In point of fact, the men here glory of them. Paris of the Faubourgs are the women, and the women the men. and of the Boulevards, fashionable Paris The quiet, laborious, cool-headed house and the Paris of the artists, with a lingerwife runs France. The secret of the ing glance at Parisian pastimes, are the malady is nature's; the secret of the cure general landmarks of his book. Skilful is the people's own. There is none other and polished in style, not too explanatory 80 ploddingly, so remorselessly indus- of what one may be supposed to know, trious. After every outbreak France the text, which has appeared serially in picks up the pieces; ... the fatal war the Century, must at once command even was an attack of nerves. The Jew-bait- a wider audience. In all details of manuing is another. ... and the awful af- facture, save for the heavy glazed paper faire' [Dreyfus] is a third on the same (which is, of course, an unavoidable blemlines. . .. They know perfectly well ish in so copiously illustrated a volume) what is the matter with them, and for the book is beyond criticism. Mr. Casttheir straight-jacket they have invented aigne's illustrations represent the best that the administrative machine. ... It is can be done in this field. the permanent civil service, the govern- Another imposing volume is “More ment-in a word, the great automatic Famous Homes of Great Britain, and contrivance that keeps them going in Their Stories,” which is, as its title indinational housekeeping while they are on cates, a supplementary work to one issued the rampage. Nowhere else, except per- last year by Messrs. G. P. Putnam's Sons, haps in Germany, is there anything like who send us the present book. The numit for efficiency of a kind. It is every- ber of Americans who will be interested in thing that they are not-stable, unchang- such books as this one and its predecessor
is growing larger every year. Twelve of home of the Sackville family since the the most stately of the old English coun- time of Queen Elizabeth. It is a vast try houses are described, in several in- treasure house of works of art, and one stances by their present owners, and hun- of the most interesting houses in the dreds of photographs of their beauties, world. Rufford Abbey, in Nottinghamindoors and out, accompany the text. shire, near Sherwood Forest, is the home The volume is edited by Mr. A. H. of Lord Savile, who writes the sketch. Malan, who writes several of the sketches, This house contains, besides many other and Lord Frederick Hamilton contributes wonders, the finest collection of tapestry a preface. Lord Sackville writes of his in England. Cotohele, Levens and Compancient home of Knole, perhaps the finest ton Wingates are examples of manor example still in existence of a' monastic houses ; Glamis and Naworth are feudal building adapted to domestic use; the castles, built originally for defense, but greater part of the present house was pro- gradually converted into residences; and bably built by Thomas Bourchier, Arch- Bickling, Longleat and Wilton are stately bishop of Canterbury, before the middle of palaces built early in the sixteenth cen. the fifteenth century, though there are tury, when it was considered proper for a portions whose architecture seems to indi- great nobleman to surround himself with cate an earlier origin; the first record of some degree of magnificence. The dethe occupancy of Knole is to be found in scriptive articles are necessarily brief, but the reign of King John, when it belonged of the keenest interest to all who find to William Mareschal, Earl of Pembroke. sympathetic pleasure in the idea of a It is situated in Kent, and has been the beautiful family home enriched by the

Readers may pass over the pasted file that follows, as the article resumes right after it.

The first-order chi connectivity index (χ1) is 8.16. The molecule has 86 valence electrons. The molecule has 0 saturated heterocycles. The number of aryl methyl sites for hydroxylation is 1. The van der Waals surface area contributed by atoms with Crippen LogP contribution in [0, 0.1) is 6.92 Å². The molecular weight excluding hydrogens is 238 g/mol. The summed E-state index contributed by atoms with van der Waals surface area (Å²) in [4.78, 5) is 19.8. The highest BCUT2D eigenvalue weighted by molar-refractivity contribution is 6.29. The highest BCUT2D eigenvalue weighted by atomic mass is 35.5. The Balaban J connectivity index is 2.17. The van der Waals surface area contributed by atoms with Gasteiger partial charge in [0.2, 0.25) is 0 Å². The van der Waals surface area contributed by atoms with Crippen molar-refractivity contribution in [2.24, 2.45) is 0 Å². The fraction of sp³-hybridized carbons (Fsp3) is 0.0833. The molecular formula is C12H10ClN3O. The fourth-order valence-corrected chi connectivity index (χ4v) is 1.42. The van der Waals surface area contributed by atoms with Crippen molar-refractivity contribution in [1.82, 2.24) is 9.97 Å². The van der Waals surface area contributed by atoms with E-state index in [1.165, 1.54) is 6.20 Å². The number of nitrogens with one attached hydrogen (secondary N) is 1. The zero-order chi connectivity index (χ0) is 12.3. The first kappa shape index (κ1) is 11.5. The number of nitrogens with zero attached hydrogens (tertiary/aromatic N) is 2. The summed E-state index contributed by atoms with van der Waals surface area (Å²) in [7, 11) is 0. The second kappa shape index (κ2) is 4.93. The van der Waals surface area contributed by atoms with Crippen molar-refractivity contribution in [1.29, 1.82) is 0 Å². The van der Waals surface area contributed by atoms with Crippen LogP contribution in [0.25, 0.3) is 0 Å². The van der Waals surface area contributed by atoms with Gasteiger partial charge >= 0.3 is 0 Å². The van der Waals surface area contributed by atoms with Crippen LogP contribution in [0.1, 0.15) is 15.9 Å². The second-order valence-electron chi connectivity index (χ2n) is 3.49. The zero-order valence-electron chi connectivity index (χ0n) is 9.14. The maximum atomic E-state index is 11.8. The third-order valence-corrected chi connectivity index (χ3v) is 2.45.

Little, Brown & Co.
From "Old Landmarks and Historic Personages of Boston."
WINTER SCENE ON BOSTON NECK, FIFTY YEARS AGO